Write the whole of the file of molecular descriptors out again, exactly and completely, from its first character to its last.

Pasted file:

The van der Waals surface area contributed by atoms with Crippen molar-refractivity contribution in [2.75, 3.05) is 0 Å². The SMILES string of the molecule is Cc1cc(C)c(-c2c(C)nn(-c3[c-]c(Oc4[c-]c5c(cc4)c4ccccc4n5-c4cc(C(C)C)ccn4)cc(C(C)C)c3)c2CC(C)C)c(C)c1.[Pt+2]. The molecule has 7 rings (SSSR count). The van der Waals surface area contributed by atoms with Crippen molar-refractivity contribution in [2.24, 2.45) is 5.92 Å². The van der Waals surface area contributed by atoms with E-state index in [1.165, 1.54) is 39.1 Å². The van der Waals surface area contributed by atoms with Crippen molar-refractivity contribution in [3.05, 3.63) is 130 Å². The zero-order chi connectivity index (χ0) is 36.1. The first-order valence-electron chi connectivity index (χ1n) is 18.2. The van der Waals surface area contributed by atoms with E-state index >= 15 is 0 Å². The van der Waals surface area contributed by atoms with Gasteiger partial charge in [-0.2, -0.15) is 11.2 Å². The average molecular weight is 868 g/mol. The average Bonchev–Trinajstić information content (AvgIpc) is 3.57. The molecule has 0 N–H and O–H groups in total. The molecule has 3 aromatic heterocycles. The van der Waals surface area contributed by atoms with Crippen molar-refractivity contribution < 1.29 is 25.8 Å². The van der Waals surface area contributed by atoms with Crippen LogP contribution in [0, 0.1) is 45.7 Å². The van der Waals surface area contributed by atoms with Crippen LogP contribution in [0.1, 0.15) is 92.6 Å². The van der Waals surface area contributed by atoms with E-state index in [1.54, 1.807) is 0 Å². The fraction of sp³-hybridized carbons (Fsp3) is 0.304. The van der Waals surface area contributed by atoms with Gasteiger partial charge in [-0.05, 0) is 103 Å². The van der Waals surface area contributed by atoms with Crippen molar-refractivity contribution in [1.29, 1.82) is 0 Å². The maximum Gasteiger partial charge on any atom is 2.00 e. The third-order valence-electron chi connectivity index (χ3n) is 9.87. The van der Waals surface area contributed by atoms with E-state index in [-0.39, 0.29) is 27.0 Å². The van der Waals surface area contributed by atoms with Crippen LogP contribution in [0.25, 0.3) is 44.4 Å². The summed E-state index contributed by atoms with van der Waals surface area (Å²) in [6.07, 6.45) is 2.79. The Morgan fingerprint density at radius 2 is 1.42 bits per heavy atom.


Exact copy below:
The van der Waals surface area contributed by atoms with Crippen molar-refractivity contribution in [2.75, 3.05) is 0 Å². The SMILES string of the molecule is Cc1cc(C)c(-c2c(C)nn(-c3[c-]c(Oc4[c-]c5c(cc4)c4ccccc4n5-c4cc(C(C)C)ccn4)cc(C(C)C)c3)c2CC(C)C)c(C)c1.[Pt+2]. The molecule has 7 rings (SSSR count). The van der Waals surface area contributed by atoms with Crippen molar-refractivity contribution in [2.24, 2.45) is 5.92 Å². The van der Waals surface area contributed by atoms with E-state index in [1.165, 1.54) is 39.1 Å². The van der Waals surface area contributed by atoms with Crippen molar-refractivity contribution in [3.05, 3.63) is 130 Å². The zero-order chi connectivity index (χ0) is 36.1. The first-order valence-electron chi connectivity index (χ1n) is 18.2. The van der Waals surface area contributed by atoms with E-state index >= 15 is 0 Å². The van der Waals surface area contributed by atoms with Gasteiger partial charge in [-0.2, -0.15) is 11.2 Å². The average molecular weight is 868 g/mol. The average Bonchev–Trinajstić information content (AvgIpc) is 3.57. The molecule has 0 N–H and O–H groups in total. The molecule has 3 aromatic heterocycles. The van der Waals surface area contributed by atoms with Crippen molar-refractivity contribution < 1.29 is 25.8 Å². The van der Waals surface area contributed by atoms with Crippen LogP contribution in [0, 0.1) is 45.7 Å². The van der Waals surface area contributed by atoms with Crippen LogP contribution in [0.1, 0.15) is 92.6 Å². The van der Waals surface area contributed by atoms with E-state index in [1.54, 1.807) is 0 Å². The fraction of sp³-hybridized carbons (Fsp3) is 0.304. The van der Waals surface area contributed by atoms with Gasteiger partial charge in [-0.05, 0) is 103 Å². The van der Waals surface area contributed by atoms with Crippen molar-refractivity contribution in [1.29, 1.82) is 0 Å². The maximum Gasteiger partial charge on any atom is 2.00 e. The third-order valence-electron chi connectivity index (χ3n) is 9.87. The van der Waals surface area contributed by atoms with E-state index in [-0.39, 0.29) is 27.0 Å². The van der Waals surface area contributed by atoms with Crippen LogP contribution in [0.25, 0.3) is 44.4 Å². The summed E-state index contributed by atoms with van der Waals surface area (Å²) in [6.07, 6.45) is 2.79. The Morgan fingerprint density at radius 2 is 1.42 bits per heavy atom.